With travel restrictions still in place, holidaying in the UK is more popular than ever this summer. Swapping trips abroad for dog-friendly staycations is brilliant news for dogs: no kennel stays and separation anxiety, and more time spent with the whole family. But UK travel inevitably means more time spent in the car.
While many dogs cope well on car journeys, some dogs associate the car with trips to the vets and other stressful events. Car anxiety can make travelling with your beloved pup a worrying experience for both of you. So, we’ve explored how to travel with your dog and some top tips for easing car anxiety to prepare you and your dog for your summer holidays.
Why do some dogs suffer from travel anxiety?
Often dogs with travel anxiety are triggered by a distressing event. For example, your dog may associate the car with visiting the vets, the kennels, or even an upsetting incident at the groomers. The sound or motion of your car can cause anxiety, too, such as sounding your horn or braking suddenly. After any stressful experience, your dog may feel uneasy or anxious during future car journeys.
Dogs like routine, so when you put them in unfamiliar situations, anxiety is heightened. Your dog may suffer from travel anxiety simply because they aren’t used to travel. If you rarely take your dog out in the car, they may feel unsettled by it, and it’ll take time to adjust.
How to calm dogs with travel anxiety
While there is no quick cure for your dog’s travel anxiety, follow our simple tips to ease anxious behaviour gradually.
1. Create a safe, comfortable space.
Whether your dog is travelling on the back seat or in the boot of your car, ensure they feel safe. Try placing your dog’s bed in the car or some blankets for them to curl up in. If you’re using a crate, make sure it’s secured and place a blanket on top to keep them calm.
2. Use familiar scents.
Bring your dog’s favourite toy along (preferably an indestructible one!) and something that smells of you and your home. The familiar scents will help to calm your dog and ease any anxious feelings. Bear in mind your dog may chew anything within reach, so be careful not to bring any choking hazards or valuables.
3. Wear out your dog with a walk or playtime.
Walking your dog or playing shortly before any car trips will wear them out and encourage them to take a nap during travel. Not only that, but exercise also releases happy hormones, so your dog is more likely to feel calm.
4. Use treats for positive association.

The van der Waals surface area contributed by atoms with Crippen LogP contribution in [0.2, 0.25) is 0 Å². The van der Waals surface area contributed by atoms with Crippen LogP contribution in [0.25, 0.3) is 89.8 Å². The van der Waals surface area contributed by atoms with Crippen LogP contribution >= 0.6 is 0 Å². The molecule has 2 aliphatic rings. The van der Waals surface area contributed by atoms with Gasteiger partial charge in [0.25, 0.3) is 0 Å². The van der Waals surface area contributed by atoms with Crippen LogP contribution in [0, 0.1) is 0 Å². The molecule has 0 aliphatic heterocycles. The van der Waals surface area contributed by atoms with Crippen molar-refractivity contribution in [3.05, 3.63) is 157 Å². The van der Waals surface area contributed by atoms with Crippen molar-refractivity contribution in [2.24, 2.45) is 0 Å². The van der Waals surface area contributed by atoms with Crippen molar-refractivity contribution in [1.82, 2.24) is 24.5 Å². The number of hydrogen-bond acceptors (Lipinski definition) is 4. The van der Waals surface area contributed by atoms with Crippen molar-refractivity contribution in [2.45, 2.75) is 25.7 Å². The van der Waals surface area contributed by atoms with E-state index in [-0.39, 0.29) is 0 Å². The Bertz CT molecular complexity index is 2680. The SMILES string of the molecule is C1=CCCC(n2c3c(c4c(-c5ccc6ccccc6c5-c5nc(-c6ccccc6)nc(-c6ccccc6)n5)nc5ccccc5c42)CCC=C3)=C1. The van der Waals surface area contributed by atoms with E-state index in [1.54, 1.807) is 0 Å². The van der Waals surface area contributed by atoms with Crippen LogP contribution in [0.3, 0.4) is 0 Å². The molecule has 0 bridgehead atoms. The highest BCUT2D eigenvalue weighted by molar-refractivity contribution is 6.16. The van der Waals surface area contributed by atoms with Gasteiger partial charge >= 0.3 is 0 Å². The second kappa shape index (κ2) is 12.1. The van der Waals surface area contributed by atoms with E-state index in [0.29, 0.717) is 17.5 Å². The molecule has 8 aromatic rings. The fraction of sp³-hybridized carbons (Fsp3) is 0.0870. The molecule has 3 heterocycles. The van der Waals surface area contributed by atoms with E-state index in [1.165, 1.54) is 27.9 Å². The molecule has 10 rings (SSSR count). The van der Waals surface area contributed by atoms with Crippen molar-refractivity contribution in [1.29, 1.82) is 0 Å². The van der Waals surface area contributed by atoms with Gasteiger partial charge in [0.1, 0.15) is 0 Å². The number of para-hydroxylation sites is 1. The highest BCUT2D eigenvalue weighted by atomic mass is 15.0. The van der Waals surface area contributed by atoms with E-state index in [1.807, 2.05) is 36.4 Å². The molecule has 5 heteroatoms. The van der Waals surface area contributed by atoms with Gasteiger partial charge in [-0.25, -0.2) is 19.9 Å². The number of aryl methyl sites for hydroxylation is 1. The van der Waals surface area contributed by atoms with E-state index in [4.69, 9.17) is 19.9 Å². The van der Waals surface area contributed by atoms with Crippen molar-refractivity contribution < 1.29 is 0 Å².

If certain aspects of a car journey are particularly stressful, use treats to reward good behaviour. For example, if your dog resists getting in the car give them a treat when you put them in, and if they bark reward them when they’re quiet. For safety, consider bringing an extra pair of hands!
5. Build up to longer car journeys.
When planning a UK staycation, try to ease your dog’s car anxiety by planning lots of shorter trips first. Travelling in the car with your dog little and often will help familiarise them with the car and break any association with the vets or other traumatic events.
6. Use natural anxiety remedies.
Natural calming remedies can aid your dog’s anxieties safely. While some medications can make your dog lethargic, a natural alternative can aid anxiety without the drawbacks. Our calming for dogs range is perfect for situations like helping with travel anxiety. Each product is suitable for daily use as needed, and the hypoallergenic ingredients are perfect for even the most sensitive pups (from 12 weeks). Use calming spray, calming supplements or hemp oil shortly before any car travel to calm your dog and leave them feeling more relaxed.
Travelling with dogs in the summer
Aside from easing travel anxiety, it’s essential to keep dog’s safe when travelling. Cars can get extremely hot in summer, risking heat exhaustion and dehydration. Follow our top tips for the safest ways to travel with a dog:
Keep the car cool and well-ventilated during travel – ensure fresh air is flowing to the back of your car, either with air conditioning or by opening a window.
Stop frequently for water and toilet breaks – Break up the boredom of long journeys with regular stops. Let your dog stretch their legs, keep them hydrated, and make sure they go to the toilet regularly.
Don’t let your dog hang their head out of the car window – dogs are prone to eye injuries when they stick their head out of the window, so keep them out of reach.
Secure your dog with a seat belt – dogs must be secure, not only so you’re not distracted, but so that they’re safe if you need to brake suddenly.
Never leave your dog in a hot car – your car can get extremely hot within minutes, risking heatstroke and much worse. Even 5 minutes on a hot day isn’t worth the risk.
To soothe your dog's car anxiety safely, explore our calming for dogs range. Every calming aid contains 100% natural ingredients to ensure they're suitable for even the most sensitive skin and tums.
Need convincing to give natural anxiety aids a try? Here are some of our loyal fans (and adorable too!):